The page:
Canadian Shipper


Pulling in the same direction

CANADIAN SHIPPER: You’ve been on the list of Canada’s Best Managed Companies every year since 1994, a considerable achievement considering not only the length of time but also the fact the economy during this period has experienced its greatest expansion and its second worst contraction, both of which bring unique challenges for motor carriers. How does Bison manage to stay on track?

Pries: We really have great people. Trucks are trucks and trailers are trailers and computers are computers but if you don’t have people making the best decisions around your assets, things don’t come together. And it’s one thing to have great people – we have a staff of 2,600- and another to get them all pulling in the same direction. If they are pulling in different directions, even if they are great people, you won’t get too far. Establishing a mission for the organization and a group of core values that people can engage with while pulling in the same direction is the key, the magic, to being a successful, well-managed company.

CANADIAN SHIPPER: One of Bison’s most unwavering of attributes is its focus on safety. Bison outdid the competition yet again at the Truckload Carriers Association Safety Awards. Considering how much Bison has grown over the years, how many drivers you employ and how many more miles you are running, how are you managing to maintain such a high level of performance with safety?

Pries: It’s always rewarding to receive an award and be recognized but what leads to awards and leads to results is good decisions made mile after mile, day after day, load after load. And even before that it’s the training and the culture of safety you generate so that before you put the keys in the ignition you are deciding whether the next mile can be safe. It’s always the next mile that matters.

CANADIAN SHIPPER: What do you see as the top opportunity and the top challenge for Bison in 2014 and how are you looking to respond?

Pries: Our top priority for 2014 is to capitalize on our investments. Over the past 12 months we made significant investments in a lot of different areas. We grew our staff to ensure that we were properly resourced and that we could provide the best service to our customers. We invested in new tractors and trailers. We grew our fleet by about 100 trucks. And we also invested in terminal facilities across Canada. We have significant terminal facilities in just about every major city in Canada. So we’ve made some big investments and now is the time to capitalize on them.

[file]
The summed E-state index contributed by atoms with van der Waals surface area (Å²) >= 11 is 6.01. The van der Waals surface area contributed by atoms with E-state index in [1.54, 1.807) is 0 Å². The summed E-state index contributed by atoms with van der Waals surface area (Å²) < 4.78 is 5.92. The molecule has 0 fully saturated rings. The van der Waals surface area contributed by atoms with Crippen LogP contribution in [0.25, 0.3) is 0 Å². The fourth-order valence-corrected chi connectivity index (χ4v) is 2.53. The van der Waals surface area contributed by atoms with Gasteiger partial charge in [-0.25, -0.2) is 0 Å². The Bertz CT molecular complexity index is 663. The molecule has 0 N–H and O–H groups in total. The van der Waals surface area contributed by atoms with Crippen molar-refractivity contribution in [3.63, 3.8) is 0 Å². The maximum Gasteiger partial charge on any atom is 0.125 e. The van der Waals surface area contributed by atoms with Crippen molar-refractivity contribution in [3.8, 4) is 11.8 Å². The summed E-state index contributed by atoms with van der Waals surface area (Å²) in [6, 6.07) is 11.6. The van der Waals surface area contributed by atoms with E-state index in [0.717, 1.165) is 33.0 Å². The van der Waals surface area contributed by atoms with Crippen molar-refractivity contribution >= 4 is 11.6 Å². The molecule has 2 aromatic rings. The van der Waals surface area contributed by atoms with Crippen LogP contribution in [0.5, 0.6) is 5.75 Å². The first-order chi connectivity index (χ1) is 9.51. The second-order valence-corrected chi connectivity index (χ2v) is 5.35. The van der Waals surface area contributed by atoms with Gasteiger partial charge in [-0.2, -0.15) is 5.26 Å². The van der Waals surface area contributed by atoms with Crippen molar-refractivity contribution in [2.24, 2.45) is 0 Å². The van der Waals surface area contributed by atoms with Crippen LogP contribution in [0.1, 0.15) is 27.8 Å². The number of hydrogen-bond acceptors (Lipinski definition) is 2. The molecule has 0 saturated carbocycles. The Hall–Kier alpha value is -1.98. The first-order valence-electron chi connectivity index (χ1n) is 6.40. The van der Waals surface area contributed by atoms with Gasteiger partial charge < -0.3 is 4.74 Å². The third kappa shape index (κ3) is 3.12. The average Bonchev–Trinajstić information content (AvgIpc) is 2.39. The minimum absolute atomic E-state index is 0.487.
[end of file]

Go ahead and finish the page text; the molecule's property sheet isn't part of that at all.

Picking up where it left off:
CANADIAN SHIPPER: Although the North American economic outlook is solidifying, and carriers are keen to return to more profitable rate structures, shippers remain vigilant about cost increases. What is key to providing cost-effective solutions for shippers that also represent a fair return for the carrier?

Pries: No question, shippers are very cost conscious. Cost matters but most customers are interested in their carrier making a profit. They understand that if the carrier is not making a profit that is not a sustainable situation. Our experience recently is that we have been able to demonstrate to our customers that in many cases our costs are on the rise – driver pay, fuel, equipment. We are working with our customers to either drive costs down or raise revenue quality. We strive to provide options for customers in a collaborative way. We look at variables such as day of week shifting, ease of loading and unloading, days on trailer, and so on. Those are ways to mitigate price increases. Today’s pricing structure for most trucking companies is much different than it was 10-15 years ago when the focus was on the base rate. There are many accessorials that need to be looked at now. It’s not always about the base rate.

CANADIAN SHIPPER: Capacity is tightening. Does Bison have plans to expand its capacity in 2014?

Pries: No plans to add additional equipment this year, however, our new areas of focus such as intermodal, logistics and LCVs are our solution to expanding capacity: pulling two trailers more often, using rail where appropriate and partnering with other carriers who complement our network and customer base.

CANADIAN SHIPPER: You mentioned your growth in several markets. Any plans to grow into any other markets or new areas of business?

Pries: We are now offering dedicated services in a way that we think is unique. We are combining the dedicated equipment, ensuring capacity, with the benefits of being connected to a larger organization and network that can ebb and flow with the needs of our shippers – essentially serving surges when required and redeploying when necessary. Our dedicated service was launched this year with a flagship customer in Western Canada and we fully plan to roll it out to other customers, particularly in the retail and food and beverage sectors.

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